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***(UK) Gloucestershire: 'There is no clear reason' for the explosion in SPED students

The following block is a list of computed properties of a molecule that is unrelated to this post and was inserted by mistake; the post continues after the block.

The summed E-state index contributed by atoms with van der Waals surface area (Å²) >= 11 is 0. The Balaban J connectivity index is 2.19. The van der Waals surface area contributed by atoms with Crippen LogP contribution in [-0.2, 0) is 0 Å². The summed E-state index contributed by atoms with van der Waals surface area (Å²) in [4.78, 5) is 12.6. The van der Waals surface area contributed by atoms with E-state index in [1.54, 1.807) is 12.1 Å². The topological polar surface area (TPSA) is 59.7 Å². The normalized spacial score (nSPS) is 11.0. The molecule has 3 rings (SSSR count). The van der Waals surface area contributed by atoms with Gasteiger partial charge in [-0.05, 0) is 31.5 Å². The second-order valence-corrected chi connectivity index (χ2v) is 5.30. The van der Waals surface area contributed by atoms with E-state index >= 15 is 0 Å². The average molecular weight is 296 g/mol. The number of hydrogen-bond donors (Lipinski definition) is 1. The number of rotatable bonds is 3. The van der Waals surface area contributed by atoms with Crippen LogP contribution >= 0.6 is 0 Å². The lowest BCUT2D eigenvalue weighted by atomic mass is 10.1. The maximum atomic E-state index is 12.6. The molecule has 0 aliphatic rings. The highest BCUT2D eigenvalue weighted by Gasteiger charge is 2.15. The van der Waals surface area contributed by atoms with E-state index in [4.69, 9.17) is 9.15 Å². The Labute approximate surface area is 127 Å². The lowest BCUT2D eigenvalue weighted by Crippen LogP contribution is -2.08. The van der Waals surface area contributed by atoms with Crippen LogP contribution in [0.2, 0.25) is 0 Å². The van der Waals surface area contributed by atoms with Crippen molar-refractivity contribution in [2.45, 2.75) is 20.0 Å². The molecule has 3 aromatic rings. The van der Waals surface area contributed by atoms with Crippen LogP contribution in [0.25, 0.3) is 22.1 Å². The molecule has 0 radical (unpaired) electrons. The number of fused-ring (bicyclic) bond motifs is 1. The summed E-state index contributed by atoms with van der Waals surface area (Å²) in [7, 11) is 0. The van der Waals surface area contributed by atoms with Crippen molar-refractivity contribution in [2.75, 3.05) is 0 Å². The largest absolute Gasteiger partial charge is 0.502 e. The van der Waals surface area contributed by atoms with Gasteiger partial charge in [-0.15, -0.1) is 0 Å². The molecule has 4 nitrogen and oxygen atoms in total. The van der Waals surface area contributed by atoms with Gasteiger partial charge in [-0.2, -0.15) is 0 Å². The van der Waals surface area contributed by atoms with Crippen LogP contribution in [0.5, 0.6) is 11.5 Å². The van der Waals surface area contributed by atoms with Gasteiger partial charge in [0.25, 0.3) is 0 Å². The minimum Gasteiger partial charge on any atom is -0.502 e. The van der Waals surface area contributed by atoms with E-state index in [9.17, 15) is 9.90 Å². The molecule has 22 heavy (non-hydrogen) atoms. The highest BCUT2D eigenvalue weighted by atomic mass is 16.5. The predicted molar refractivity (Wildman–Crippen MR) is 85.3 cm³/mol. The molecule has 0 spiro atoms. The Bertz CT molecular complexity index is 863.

Feb 17, 2019, Stroud News: Gloucestershire schools' growing special needs demand https://www.stroudnewsandjournal.co.uk/news/17438688.gloucestershire-schools-growing-special-needs-demand/ The number of requests for education, health and care plans (EHC) for children with special educational needs has more than doubled in the last three years, according to official county council data…. Gloucestershire County Council received 297 requests for a needs assessments in 2014/15, but 650 in 2017/18 – a 118 per cent increase, according to a Freedom of Information request by the Local Democracy Reporting Service. The FOI also found the total numbers of children on EHC plans has soared by more than 30 per cent over the last four years, up from 2,496 in 2014 to 3,290 in 2018. The county council said there is no clear reason why requests for EHC plans are rising. And five or less children in Gloucestershire with special educational needs waited too long for an EHC plan, the FOI revealed…. Over the last four academic years, starting in 2014/15, five or less took longer than 20 weeks to finalise – all within the 2016/17 time period. Kevin Day, chair of Gloucestershire’s special schools and headteacher at Belmont School in Cheltenham, said headteachers and the county council are working together to find a solution. Mr Day said: “Gloucestershire special school headteachers are aware of the rising number of EHC plans. Headteachers and school governors are working with the local authority who have recently audited the physical capacity within our schools to help plan for the future needs of children with SEND who will require specialist provision. … In Gloucestershire, the money used to support children with special educational needs is overspent by £4.7million. The Government announced a cash injection into the county’s High Needs Block of £2.7million over two years in December. Charlotte Jones, head of services for children with additional needs at the county council, said: “The rise in the number of children with special educational needs requiring EHC plans is a national issue. There is no clear reason for this but the general population increase and a greater understanding of medical conditions and adverse childhood experiences will be having an impact. “Schools in Gloucestershire like many other areas, have an overspend in high needs funding to support these children and this has been recognised with additional funds being allocated from the Department for Education.”…